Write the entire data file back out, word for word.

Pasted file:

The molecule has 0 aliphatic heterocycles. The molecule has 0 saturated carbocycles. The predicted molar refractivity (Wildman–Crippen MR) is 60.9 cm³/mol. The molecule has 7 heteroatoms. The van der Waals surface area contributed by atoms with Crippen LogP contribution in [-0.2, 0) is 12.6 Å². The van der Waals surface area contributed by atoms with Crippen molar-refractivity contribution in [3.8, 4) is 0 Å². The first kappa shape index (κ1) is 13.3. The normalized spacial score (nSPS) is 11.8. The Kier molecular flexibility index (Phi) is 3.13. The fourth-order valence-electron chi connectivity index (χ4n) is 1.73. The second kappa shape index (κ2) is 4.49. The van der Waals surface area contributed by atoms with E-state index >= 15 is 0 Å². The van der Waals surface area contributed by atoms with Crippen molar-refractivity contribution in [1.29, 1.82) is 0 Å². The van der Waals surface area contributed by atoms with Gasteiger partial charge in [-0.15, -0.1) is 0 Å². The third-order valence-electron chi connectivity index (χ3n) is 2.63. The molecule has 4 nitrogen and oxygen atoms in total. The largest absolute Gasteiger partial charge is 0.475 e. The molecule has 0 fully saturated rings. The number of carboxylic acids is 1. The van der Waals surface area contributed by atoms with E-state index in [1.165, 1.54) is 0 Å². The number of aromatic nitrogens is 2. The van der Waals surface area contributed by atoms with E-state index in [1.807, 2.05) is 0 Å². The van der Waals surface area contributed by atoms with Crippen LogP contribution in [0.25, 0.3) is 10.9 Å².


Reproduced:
The molecule has 0 aliphatic heterocycles. The molecule has 0 saturated carbocycles. The predicted molar refractivity (Wildman–Crippen MR) is 60.9 cm³/mol. The molecule has 7 heteroatoms. The van der Waals surface area contributed by atoms with Crippen LogP contribution in [-0.2, 0) is 12.6 Å². The van der Waals surface area contributed by atoms with Crippen molar-refractivity contribution in [3.8, 4) is 0 Å². The first kappa shape index (κ1) is 13.3. The normalized spacial score (nSPS) is 11.8. The Kier molecular flexibility index (Phi) is 3.13. The fourth-order valence-electron chi connectivity index (χ4n) is 1.73. The second kappa shape index (κ2) is 4.49. The van der Waals surface area contributed by atoms with E-state index >= 15 is 0 Å². The van der Waals surface area contributed by atoms with Crippen molar-refractivity contribution in [1.29, 1.82) is 0 Å². The van der Waals surface area contributed by atoms with Gasteiger partial charge in [-0.15, -0.1) is 0 Å². The third-order valence-electron chi connectivity index (χ3n) is 2.63. The molecule has 4 nitrogen and oxygen atoms in total. The largest absolute Gasteiger partial charge is 0.475 e. The molecule has 0 fully saturated rings. The number of carboxylic acids is 1. The van der Waals surface area contributed by atoms with E-state index in [1.165, 1.54) is 0 Å². The number of aromatic nitrogens is 2. The van der Waals surface area contributed by atoms with E-state index in [1.807, 2.05) is 0 Å². The van der Waals surface area contributed by atoms with Crippen LogP contribution in [0.25, 0.3) is 10.9 Å².